In the early to mid-2000s, there were few video game series that could rival the impact of the Tony Hawk’s titles. Started by 1999’s Tony Hawk’s Pro Skater, the franchise became a worldwide sensation with its 2000 sophomore entry.
Although there were many skateboarding games beforehand, none truly captured the feeling, authenticity, and culture of the activity. As a result, developer Neversoft didn’t just launch a huge video game brand, they popularized an entire subgenre – extreme sports – and reignited public interest in all things skateboarding.
Of course, there’ve been many ups and downs along the way, with various behind-the-scenes issues resulting in subpar gameplay, failed gimmicks, and other detriments as the series became overly saturated.
That said, the games’ soundtracks have remained praiseworthy and essential, with virtually every one packing a remarkably varied and memorable collection of tunes that enhanced the experience and gave countless artists newfound exposure.
With hundreds of songs spread across roughly two dozen games, selecting the crème of the crop is nearly impossible. Yet, the following picks surely showcase why the music of the Tony Hawk’s series was always among its most crucial components.
10. 96 Quite Bitter Beings - CKY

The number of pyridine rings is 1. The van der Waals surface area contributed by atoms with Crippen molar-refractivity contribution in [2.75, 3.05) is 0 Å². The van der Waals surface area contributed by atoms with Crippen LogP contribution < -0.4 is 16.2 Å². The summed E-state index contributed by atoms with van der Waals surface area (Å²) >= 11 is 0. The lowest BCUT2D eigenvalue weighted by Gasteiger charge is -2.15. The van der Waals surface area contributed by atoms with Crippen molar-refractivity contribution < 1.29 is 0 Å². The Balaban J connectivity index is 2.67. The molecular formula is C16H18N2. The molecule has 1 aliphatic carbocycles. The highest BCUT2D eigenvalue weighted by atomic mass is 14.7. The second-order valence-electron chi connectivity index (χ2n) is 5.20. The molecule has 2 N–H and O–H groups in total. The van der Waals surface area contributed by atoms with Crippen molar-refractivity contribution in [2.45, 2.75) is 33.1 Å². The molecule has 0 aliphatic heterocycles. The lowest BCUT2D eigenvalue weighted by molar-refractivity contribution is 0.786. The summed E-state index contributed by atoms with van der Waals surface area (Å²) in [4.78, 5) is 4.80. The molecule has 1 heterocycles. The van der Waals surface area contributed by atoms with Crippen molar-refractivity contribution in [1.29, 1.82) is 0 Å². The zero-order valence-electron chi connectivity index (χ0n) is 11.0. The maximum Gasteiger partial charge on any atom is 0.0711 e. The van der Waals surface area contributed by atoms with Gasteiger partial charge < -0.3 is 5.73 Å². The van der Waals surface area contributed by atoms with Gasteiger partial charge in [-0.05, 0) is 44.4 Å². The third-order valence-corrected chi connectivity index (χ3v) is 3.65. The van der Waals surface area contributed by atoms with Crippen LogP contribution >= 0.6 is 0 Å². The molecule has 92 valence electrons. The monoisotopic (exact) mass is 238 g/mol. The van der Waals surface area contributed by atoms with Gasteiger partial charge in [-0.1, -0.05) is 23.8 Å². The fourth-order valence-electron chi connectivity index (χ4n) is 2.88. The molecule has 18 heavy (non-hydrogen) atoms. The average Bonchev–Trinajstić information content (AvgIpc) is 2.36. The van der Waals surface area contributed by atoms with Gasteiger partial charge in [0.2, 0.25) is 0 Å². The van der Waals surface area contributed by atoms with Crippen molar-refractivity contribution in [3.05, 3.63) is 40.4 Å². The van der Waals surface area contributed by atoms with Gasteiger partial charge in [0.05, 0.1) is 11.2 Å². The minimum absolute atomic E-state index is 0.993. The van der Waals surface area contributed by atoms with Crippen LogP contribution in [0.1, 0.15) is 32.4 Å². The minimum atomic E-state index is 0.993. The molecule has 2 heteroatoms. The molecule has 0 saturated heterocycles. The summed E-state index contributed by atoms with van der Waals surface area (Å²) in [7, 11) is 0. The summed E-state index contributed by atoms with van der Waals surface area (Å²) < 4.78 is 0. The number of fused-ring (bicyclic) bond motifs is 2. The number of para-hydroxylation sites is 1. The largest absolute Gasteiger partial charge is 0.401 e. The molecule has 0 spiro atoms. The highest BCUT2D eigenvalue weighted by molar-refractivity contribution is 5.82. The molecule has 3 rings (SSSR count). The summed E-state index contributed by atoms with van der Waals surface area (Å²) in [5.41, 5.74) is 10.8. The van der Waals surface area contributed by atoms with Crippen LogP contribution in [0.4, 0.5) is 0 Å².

Unlike most of the bands on this list, American rockers CKY – f.k.a. Camp Kill Yourself – were associated with skateboarding before their inclusion in 2001’s Tony Hawk’s Pro Skater 3.
After all, founding drummer Jess Margera is the brother of rowdy Jackass mainstay (and future Tony Hawk’s Underground 2 co-star) Bam Margera, who used CKY’s music for his late ‘90s skateboarding videos. He also did photography for CKY’s 1999 debut LP, Volume 1, which opens with “96 Quite Bitter Beings”.
The only single from Volume 1, it’s also the first in a trilogy concerning Hellview, which singer/guitarist Deron Miller describes as “a [fictional] town that doesn't take kindly to outsiders”.
Sure, “96 Quite Bitter Beings” is far from a songwriting masterpiece, but its gravelly vocals and narration (“Excessive vacancy, well maybe / In the shadow of an eye / All the strangers passin’ through it / Where the rules just don't apply”) embody the colorful rebelliousness and triumphant outsider POV of the sport.
Plus, its main guitar riff is catchy as hell, blending heavy metal aggression with punk rock simplicity. It all adds up to an infectiously defiant bit of fun that instantly heightens the joy of tearing up each level.